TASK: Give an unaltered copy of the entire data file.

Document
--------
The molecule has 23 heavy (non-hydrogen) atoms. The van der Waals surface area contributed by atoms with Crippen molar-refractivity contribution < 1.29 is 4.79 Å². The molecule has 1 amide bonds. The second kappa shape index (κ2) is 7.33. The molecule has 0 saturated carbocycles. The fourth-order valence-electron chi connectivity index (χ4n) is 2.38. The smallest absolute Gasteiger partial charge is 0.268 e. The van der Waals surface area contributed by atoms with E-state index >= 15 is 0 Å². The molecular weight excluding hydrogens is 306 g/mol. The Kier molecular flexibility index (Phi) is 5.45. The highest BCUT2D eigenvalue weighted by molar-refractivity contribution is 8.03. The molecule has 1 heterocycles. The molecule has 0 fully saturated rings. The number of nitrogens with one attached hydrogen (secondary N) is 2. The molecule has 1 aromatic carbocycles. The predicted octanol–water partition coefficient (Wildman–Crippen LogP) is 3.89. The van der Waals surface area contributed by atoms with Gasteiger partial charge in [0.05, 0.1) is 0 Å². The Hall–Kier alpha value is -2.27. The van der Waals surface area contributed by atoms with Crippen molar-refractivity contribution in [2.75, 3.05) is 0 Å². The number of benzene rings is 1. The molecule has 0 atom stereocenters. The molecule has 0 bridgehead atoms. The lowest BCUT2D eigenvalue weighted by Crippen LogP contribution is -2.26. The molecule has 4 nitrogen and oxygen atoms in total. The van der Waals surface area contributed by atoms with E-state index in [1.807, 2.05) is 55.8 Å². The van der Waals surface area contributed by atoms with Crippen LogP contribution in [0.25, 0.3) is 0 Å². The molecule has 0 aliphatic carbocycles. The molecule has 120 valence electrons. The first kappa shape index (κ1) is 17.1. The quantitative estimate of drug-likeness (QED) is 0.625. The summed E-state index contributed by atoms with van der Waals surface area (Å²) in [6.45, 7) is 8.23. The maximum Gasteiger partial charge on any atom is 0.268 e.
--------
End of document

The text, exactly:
The molecule has 23 heavy (non-hydrogen) atoms. The van der Waals surface area contributed by atoms with Crippen molar-refractivity contribution < 1.29 is 4.79 Å². The molecule has 1 amide bonds. The second kappa shape index (κ2) is 7.33. The molecule has 0 saturated carbocycles. The fourth-order valence-electron chi connectivity index (χ4n) is 2.38. The smallest absolute Gasteiger partial charge is 0.268 e. The van der Waals surface area contributed by atoms with E-state index >= 15 is 0 Å². The molecular weight excluding hydrogens is 306 g/mol. The Kier molecular flexibility index (Phi) is 5.45. The highest BCUT2D eigenvalue weighted by molar-refractivity contribution is 8.03. The molecule has 1 heterocycles. The molecule has 0 fully saturated rings. The number of nitrogens with one attached hydrogen (secondary N) is 2. The molecule has 1 aromatic carbocycles. The predicted octanol–water partition coefficient (Wildman–Crippen LogP) is 3.89. The van der Waals surface area contributed by atoms with Gasteiger partial charge in [0.05, 0.1) is 0 Å². The Hall–Kier alpha value is -2.27. The van der Waals surface area contributed by atoms with Crippen molar-refractivity contribution in [2.75, 3.05) is 0 Å². The number of benzene rings is 1. The molecule has 0 atom stereocenters. The molecule has 0 bridgehead atoms. The lowest BCUT2D eigenvalue weighted by Crippen LogP contribution is -2.26. The molecule has 4 nitrogen and oxygen atoms in total. The van der Waals surface area contributed by atoms with E-state index in [1.807, 2.05) is 55.8 Å². The van der Waals surface area contributed by atoms with Crippen LogP contribution in [0.25, 0.3) is 0 Å². The molecule has 0 aliphatic carbocycles. The molecule has 120 valence electrons. The first kappa shape index (κ1) is 17.1. The quantitative estimate of drug-likeness (QED) is 0.625. The summed E-state index contributed by atoms with van der Waals surface area (Å²) in [6.45, 7) is 8.23. The maximum Gasteiger partial charge on any atom is 0.268 e.